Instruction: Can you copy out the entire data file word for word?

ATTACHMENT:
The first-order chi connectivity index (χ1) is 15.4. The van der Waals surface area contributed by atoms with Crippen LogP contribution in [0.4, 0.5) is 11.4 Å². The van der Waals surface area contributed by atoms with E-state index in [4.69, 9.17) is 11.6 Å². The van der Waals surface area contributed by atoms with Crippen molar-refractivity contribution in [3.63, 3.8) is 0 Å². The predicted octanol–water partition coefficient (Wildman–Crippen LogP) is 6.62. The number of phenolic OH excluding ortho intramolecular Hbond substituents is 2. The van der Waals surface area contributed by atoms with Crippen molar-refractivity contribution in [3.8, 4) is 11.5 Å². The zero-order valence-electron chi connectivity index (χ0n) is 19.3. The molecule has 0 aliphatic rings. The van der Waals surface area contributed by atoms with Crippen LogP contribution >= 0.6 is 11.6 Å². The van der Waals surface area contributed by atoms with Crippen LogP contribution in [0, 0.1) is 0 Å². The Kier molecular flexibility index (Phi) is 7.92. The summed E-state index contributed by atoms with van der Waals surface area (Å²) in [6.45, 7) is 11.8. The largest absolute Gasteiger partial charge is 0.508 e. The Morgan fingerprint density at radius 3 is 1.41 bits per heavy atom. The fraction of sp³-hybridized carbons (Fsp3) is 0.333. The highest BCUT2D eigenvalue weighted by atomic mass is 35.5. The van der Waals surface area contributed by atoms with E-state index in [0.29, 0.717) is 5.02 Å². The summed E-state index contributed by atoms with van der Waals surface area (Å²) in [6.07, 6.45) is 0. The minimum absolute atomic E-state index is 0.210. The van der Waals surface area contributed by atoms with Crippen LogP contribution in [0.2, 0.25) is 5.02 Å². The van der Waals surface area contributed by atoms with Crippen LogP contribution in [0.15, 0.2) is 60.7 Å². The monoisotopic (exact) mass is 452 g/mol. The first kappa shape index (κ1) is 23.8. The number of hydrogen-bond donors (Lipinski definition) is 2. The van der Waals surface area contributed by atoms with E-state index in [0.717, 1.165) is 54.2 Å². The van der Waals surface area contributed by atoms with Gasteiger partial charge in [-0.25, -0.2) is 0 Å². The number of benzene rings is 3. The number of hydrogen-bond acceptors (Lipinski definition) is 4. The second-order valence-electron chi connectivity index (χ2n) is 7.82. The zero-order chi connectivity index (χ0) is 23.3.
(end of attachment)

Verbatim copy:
The first-order chi connectivity index (χ1) is 15.4. The van der Waals surface area contributed by atoms with Crippen LogP contribution in [0.4, 0.5) is 11.4 Å². The van der Waals surface area contributed by atoms with E-state index in [4.69, 9.17) is 11.6 Å². The van der Waals surface area contributed by atoms with Crippen molar-refractivity contribution in [3.63, 3.8) is 0 Å². The predicted octanol–water partition coefficient (Wildman–Crippen LogP) is 6.62. The number of phenolic OH excluding ortho intramolecular Hbond substituents is 2. The van der Waals surface area contributed by atoms with Crippen molar-refractivity contribution in [3.8, 4) is 11.5 Å². The zero-order valence-electron chi connectivity index (χ0n) is 19.3. The molecule has 0 aliphatic rings. The van der Waals surface area contributed by atoms with Crippen LogP contribution >= 0.6 is 11.6 Å². The van der Waals surface area contributed by atoms with Crippen LogP contribution in [0, 0.1) is 0 Å². The Kier molecular flexibility index (Phi) is 7.92. The summed E-state index contributed by atoms with van der Waals surface area (Å²) in [6.45, 7) is 11.8. The largest absolute Gasteiger partial charge is 0.508 e. The Morgan fingerprint density at radius 3 is 1.41 bits per heavy atom. The fraction of sp³-hybridized carbons (Fsp3) is 0.333. The highest BCUT2D eigenvalue weighted by atomic mass is 35.5. The van der Waals surface area contributed by atoms with E-state index in [0.29, 0.717) is 5.02 Å². The summed E-state index contributed by atoms with van der Waals surface area (Å²) in [6.07, 6.45) is 0. The minimum absolute atomic E-state index is 0.210. The van der Waals surface area contributed by atoms with Crippen LogP contribution in [0.2, 0.25) is 5.02 Å². The van der Waals surface area contributed by atoms with Crippen LogP contribution in [0.15, 0.2) is 60.7 Å². The monoisotopic (exact) mass is 452 g/mol. The first kappa shape index (κ1) is 23.8. The number of hydrogen-bond donors (Lipinski definition) is 2. The van der Waals surface area contributed by atoms with E-state index in [0.717, 1.165) is 54.2 Å². The van der Waals surface area contributed by atoms with Gasteiger partial charge in [-0.25, -0.2) is 0 Å². The number of benzene rings is 3. The number of hydrogen-bond acceptors (Lipinski definition) is 4. The second-order valence-electron chi connectivity index (χ2n) is 7.82. The zero-order chi connectivity index (χ0) is 23.3.